I was going to concentrate on some landscape sketches this week but then last week I found this gorgeous little seed pod and just had to draw it. Sadly, I had missed the flowers on this little, low growing Gardenia, Gardenia jasminoides.
Carl Linnaeus named the genus after the very interesting Dr. Alexander Garden (1730-1791), the Scottish-born American naturalist, who was a doctor in South Carolina. His greatest enthusiasm however was studying natural history, but finding no like minded neighbours; “there is not a living soul who knows the least iota of Natural History,” he parcelled up his findings of plant and animal species and sent them to John Ellis, a zoologist in London, and to Linnaeus in Sweden. For his general services to botany and medicine he was honoured by the naming of the gardenia.
Gardenia is native to the tropical and subtropical regions of Africa, southern Asia, Australasia and Oceania, and was originally known as the Cape Jasmine. John Ellis describes the shrub in a letter to Phillip Carteret in 1760.
“The Cape Jasmine is the most rare and beautiful shrub that has been introduced into the European gardens, as well for the refreshing smell of its double milk-white flowers as the perpetual verdure of its leaves, which are like those of the lemon tree. We are indebted to Capt. Hutchinson of the Godolphin Indiaman for this curious discovery, who about six years ago found it growing near the Cape of Good Hope”
Text and image from the Royal Society Publishing “Philosophical Transactions” here
Ehret’s Gardenia , from “Plantae et Papilliones Rariores” (London, 1748-1759) from Donald Heald here.
The beautiful Gardenia was already well known in Asia, where it was revered for over 2000 years for its heavy scent and medicinal properties. In Japan it is called kuchinashi where a reddish yellow dye was made from the chopped and boiled seeds which contain crocin, the same colouring that is derived from the saffron crocus. Boiled in water, the end product required no mordant, and textiles, when dyed with a combination of safflower and kuchinashi, became a beautiful deep yellow colour, the designated colour for the robes of a crown prince.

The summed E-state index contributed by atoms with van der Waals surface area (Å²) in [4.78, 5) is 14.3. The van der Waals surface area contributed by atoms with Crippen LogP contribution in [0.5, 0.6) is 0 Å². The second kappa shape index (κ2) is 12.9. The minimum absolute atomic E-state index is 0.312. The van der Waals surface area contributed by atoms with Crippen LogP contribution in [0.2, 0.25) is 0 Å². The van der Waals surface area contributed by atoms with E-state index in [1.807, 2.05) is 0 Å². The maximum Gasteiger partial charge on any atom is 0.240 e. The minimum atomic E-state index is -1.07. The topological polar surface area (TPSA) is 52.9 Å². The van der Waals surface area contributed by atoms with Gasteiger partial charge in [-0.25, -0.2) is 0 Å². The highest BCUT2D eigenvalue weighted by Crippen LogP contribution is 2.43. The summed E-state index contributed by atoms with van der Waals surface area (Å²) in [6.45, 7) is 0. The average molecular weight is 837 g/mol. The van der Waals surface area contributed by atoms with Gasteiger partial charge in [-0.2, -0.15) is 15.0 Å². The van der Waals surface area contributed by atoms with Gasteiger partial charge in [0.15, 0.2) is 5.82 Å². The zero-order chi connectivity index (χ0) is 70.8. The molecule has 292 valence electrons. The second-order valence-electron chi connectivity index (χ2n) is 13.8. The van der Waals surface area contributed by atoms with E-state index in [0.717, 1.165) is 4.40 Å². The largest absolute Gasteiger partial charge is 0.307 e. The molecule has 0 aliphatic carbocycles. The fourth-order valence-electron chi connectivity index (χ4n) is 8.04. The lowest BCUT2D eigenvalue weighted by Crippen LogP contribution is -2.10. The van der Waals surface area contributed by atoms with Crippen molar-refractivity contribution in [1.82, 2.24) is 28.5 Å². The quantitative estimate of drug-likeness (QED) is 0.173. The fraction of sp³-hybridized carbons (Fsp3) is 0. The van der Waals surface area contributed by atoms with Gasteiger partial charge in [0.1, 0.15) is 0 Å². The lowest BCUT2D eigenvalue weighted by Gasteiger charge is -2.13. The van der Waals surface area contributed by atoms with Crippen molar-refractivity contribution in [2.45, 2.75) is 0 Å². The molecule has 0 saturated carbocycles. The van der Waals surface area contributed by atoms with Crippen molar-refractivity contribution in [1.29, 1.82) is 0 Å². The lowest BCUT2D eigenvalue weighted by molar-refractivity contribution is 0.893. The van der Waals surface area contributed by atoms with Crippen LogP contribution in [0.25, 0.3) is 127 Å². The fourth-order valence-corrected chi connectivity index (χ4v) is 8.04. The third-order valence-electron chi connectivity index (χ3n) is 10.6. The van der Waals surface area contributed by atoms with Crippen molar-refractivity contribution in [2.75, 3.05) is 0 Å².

Although superseded now, it was also used as a printmaking colour and Roger Keyes writing about Japanese colourants notes that “ the dyeing of cloth was a fine art when the first prints were made and, hence, the colorants used in treating cloth were likely to have been employed initially in printmaking…”
Bolts of drying cloth from One Hundred Views of Edo by Ando Hiroshige
from Japanese prints of London here
If you like the scent you can make your own Gardenia tea by adding a flower to a tin of loose tea leaves and sealing it for a few days, similarly with rice or oats to make flavoured desserts. Traditional Chinese medicine uses the gardenia to treat many aliments, including to “drain fire” and treat fevers. The kernel of the gardenia berry is used for herbal poultices to treat sprains, pulled muscles, or inflammation and there was some recent evidence that it may help in controlling diabetes.
I am sure the health food shop across the road will have many remedies containing gardenia in some form, but my fondest memory is of the “Gardenia” perfume which you could buy in small cheap bottles from the now defunct Woolworths. The contents I am sure never saw a gardenia in any way shape or form and but the sickly smelling perfume along with a bunch or two of flowers was of course enthusiastically and gracefully accepted by my mother on Mother’s day. Gardenia is now one of the Elizabeth Taylor perfumes, “Launched in 2003, it has fragrance notes of gardenia, jasmine, lily of the valley, orchid, rose, white peony, carnation, and musk “, and I am sure is far superior to the Woolies version.